Who Killed the Chauffeur? INHERENT VICE and the Tradition of the Impossibly Convoluted Detective Plot

Paul Thomas Anderson’s INHERENT VICE is in theaters now and it is weaving its spell of confusion on audiences everywhere. The labyrinthine convolutions in plot may rightly be seen as the trademark of the author of the original novel, Thomas Pynchon. But there are honorable cinematic antecedents as well.

The straight detective movie makes the viewer a detective, he or she is watching for signs, reading the witnesses, collecting clues and putting it all together as the film goes on. The perverse detective movie enjoys cramping the viewers’ powers of observation. It gets into the mechanism of logical collation and jams the gears. INHERENT VICE is just the latest in a tradition of perverse detective movies.

Howard Hawks’ THE BIG SLEEP (1946) was also derived from a literary source, Raymond Chandler’s great, prowling LA detective novel. Chandler provided the original story which was adapted by what is possibly the greatest team of writers ever assembled for one film – William Faulkner, Leigh Brackett, Jules Furthman and (uncredited) Hawks himself, a prolific though generally uncredited writing collaborator.

To view THE BIG SLEEP is to become so enveloped in the joy of the dialogue and the personalities of Bogart and Bacall and the humor of the situations that the plot becomes meaningless. We may find ourselves losing the thread of the murder story but with so many other delightful distractions at hand, we probably don’t much care. The grace notes overwhelm the piece itself and we accept it, because it works as part of a higher order.

Interestingly, during a story conference the scriptwriters ran into a loose end that they could not nail down. Who killed the Sternwood’s chauffeur? The novel itself gave few hints. The logic of the plot did not point to any particular beneficiary of the murder. Hawks rang up the novel’s author, Raymond Chandler and asked him. Chandler’s response was “damned if I know.”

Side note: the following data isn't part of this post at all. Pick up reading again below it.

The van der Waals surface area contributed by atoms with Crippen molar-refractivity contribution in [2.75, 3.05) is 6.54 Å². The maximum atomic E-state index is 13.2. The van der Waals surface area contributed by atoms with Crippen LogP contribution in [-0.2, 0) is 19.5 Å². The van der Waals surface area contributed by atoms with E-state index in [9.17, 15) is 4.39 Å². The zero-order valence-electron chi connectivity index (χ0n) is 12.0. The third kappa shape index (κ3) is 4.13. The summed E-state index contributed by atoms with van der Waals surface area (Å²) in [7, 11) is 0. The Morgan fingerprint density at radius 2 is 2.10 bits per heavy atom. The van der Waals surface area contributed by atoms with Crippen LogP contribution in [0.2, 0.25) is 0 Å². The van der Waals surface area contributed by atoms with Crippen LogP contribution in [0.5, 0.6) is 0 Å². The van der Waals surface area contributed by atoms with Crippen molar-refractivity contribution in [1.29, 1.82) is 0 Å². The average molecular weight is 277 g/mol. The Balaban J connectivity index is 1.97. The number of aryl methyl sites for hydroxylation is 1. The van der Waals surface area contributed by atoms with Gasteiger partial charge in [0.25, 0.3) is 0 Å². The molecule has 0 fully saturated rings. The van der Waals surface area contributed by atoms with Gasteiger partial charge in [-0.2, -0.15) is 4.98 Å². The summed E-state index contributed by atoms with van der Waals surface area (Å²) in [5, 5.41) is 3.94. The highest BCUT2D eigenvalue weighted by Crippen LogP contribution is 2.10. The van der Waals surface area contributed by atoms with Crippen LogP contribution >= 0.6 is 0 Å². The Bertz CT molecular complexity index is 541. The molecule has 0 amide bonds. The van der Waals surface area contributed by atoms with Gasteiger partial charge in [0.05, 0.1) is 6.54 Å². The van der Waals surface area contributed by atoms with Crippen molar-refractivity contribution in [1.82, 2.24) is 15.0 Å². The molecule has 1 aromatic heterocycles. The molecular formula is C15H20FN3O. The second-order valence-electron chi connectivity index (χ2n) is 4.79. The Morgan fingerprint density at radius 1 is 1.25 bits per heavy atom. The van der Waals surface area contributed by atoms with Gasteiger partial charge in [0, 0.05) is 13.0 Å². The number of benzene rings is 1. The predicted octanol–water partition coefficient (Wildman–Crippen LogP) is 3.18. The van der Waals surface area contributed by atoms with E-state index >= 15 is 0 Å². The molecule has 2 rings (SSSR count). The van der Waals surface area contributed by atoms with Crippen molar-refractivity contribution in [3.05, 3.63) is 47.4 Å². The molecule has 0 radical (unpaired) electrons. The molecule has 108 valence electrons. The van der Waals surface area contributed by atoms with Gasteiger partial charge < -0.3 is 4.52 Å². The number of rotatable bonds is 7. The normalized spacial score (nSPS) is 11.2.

Brackett adapted Chandler’s later novel THE LONG GOODBYE years later, in 1973, to be exact. Robert Altman directed and Elliott Gould starred as detective Philip Marlowe. This time the convolutions were added during the filming process, as Altman and Gould let the wandering muse guide them down back-alleys and expensive private drives that neither Chandler or Brackett had intended. But the spirit is there – a particular variety of golden sun and neon moonglow lights Marlowe’s tortuous and picaresque way.

The Coen Brothers’ THE BIG LEBOWSKI (1998) is practically a cinematic essay on the “man with a code in an absurd and unknowable moral labyrinth” story that the two Chandler adaptations had lit the way for. The plot is regarded with such contempt that it is never resolved. There is not even a bowling tournament. It is a clear riff on THE BIG SLEEP’s oddball melange of characters, and a love letter to the cinema of unfollowability.

I was discussing INHERENT VICE with someone the other day and he said “I need to see it sober. I watched it stoned and I couldn’t follow the plot.” Well, I watched it sober and I couldn’t either. I didn’t try very hard. It’s fun to let a movie like this bob you up and down like an overloaded waterbed.

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